I used to play my season with an iron fist: whatever the cards or charts said was etched in stone. But after too many situations popped up that problematically affected game situations (Johnny Bench injured for the All-Star Game? I don’t think so!), I become more lenient with certain card draws and results, and being commissioner, would take matters into my own hands. So, after the May 26th game between the Dodgers and Giants at Candlestick was suspended due to rain with the score deadlocked at 0-0, once again wreaking havoc on my stat pages, I promised myself that if this ever happened again, I’d ignore the rainout and continue playing the game.
Two other non-realistic facets of the game that I eventually noticed were a) it was not possible to have a game postponed due to rain before it had started, and b) there was no way for a player to be injured during pre-game warm-ups and batting practice.
I wish I’d thought of this back in 1980, but better late than never, I created my own Z-play charts for such occurrences several years ago: if a Z card is turned on the first Fast-Action Card draw of the game, a six-sided dice roll will tell me if the game has been delayed, postponed, or if there’s been a ‘this-game-only’ injury…all before the first pitch has been thrown. And surprisingly, I’ve had more of these results than I would’ve expected.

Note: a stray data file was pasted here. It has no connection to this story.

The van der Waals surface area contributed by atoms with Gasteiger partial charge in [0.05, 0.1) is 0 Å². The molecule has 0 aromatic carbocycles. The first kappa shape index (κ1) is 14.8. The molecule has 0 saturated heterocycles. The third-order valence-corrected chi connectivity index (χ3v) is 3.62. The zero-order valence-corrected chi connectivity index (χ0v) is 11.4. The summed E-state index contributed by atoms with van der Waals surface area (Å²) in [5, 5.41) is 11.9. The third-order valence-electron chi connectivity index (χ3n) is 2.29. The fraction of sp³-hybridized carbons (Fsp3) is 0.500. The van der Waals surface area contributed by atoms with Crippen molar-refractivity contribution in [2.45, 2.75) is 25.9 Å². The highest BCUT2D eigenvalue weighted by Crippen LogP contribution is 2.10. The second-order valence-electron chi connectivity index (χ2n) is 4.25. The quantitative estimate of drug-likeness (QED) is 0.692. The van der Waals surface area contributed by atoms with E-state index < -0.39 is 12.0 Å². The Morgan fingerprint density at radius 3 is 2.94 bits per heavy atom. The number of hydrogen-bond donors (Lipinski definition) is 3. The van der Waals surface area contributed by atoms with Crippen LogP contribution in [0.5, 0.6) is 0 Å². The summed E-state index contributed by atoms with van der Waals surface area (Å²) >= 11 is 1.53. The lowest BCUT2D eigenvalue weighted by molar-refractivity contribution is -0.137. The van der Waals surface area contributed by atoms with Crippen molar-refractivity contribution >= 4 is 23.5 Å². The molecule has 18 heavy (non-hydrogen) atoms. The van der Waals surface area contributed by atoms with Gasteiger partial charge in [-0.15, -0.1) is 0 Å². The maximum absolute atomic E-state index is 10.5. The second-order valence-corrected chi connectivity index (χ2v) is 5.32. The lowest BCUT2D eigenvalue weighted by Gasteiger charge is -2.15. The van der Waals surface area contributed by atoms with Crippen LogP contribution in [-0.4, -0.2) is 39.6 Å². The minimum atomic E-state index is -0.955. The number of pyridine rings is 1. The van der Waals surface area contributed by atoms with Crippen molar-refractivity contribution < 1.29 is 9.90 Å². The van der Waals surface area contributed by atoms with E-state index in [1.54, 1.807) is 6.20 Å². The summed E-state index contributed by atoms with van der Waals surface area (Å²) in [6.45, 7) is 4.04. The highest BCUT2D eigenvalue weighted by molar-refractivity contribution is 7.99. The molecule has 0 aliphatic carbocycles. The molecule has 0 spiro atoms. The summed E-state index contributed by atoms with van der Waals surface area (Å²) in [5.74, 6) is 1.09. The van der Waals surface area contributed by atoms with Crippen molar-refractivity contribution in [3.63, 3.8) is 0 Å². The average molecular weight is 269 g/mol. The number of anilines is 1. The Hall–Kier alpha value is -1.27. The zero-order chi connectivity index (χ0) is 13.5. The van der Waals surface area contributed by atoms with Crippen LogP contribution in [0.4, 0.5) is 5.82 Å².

A Well-Stocked SP78 Library
My SP78 season began with just ONE bit of reference material at my disposal: a 1978 Kessler baseball fans guide I’d picked up for free at a local liquor shop two years earlier. It had rosters, it had schedules, and it had team information….but as I soon discovered, it had quite a few inaccuracies as well, and once again, why I didn’t purchase a more-reliable ’78 Street & Smith guide for a mere $1.50 is beyond me. What I also should’ve done was pick up more reference materials before my season started: programs, media guides, Sporting News guides, a Baseball Encyclopedia, and any number of magazines pertaining to the 1978 season.
However, I did get there eventually, thanks to baseball card shows, the Sporting News offices in St Louis, and eBay. I now own a 1978 media guide for every team, as well as programs for all but two (the Expos and Cardinals…I’m working on that). I also own a Green Book (NL) and Red Book (AL) for ’78, a Petersen’s 1978 Pro Baseball magazine, a baseball rule book, every 1978 issue of Baseball Digest, five different Sporting News guides for ’78, and finally, a Baseball Encyclopedia.
Now, if only I’d obtained these items in 1980, when they really would’ve done me some good—and when they were cheap—I may not have needed to borrow a time-traveling DeLorean. Unless I wanted to use it for other adventures, of course.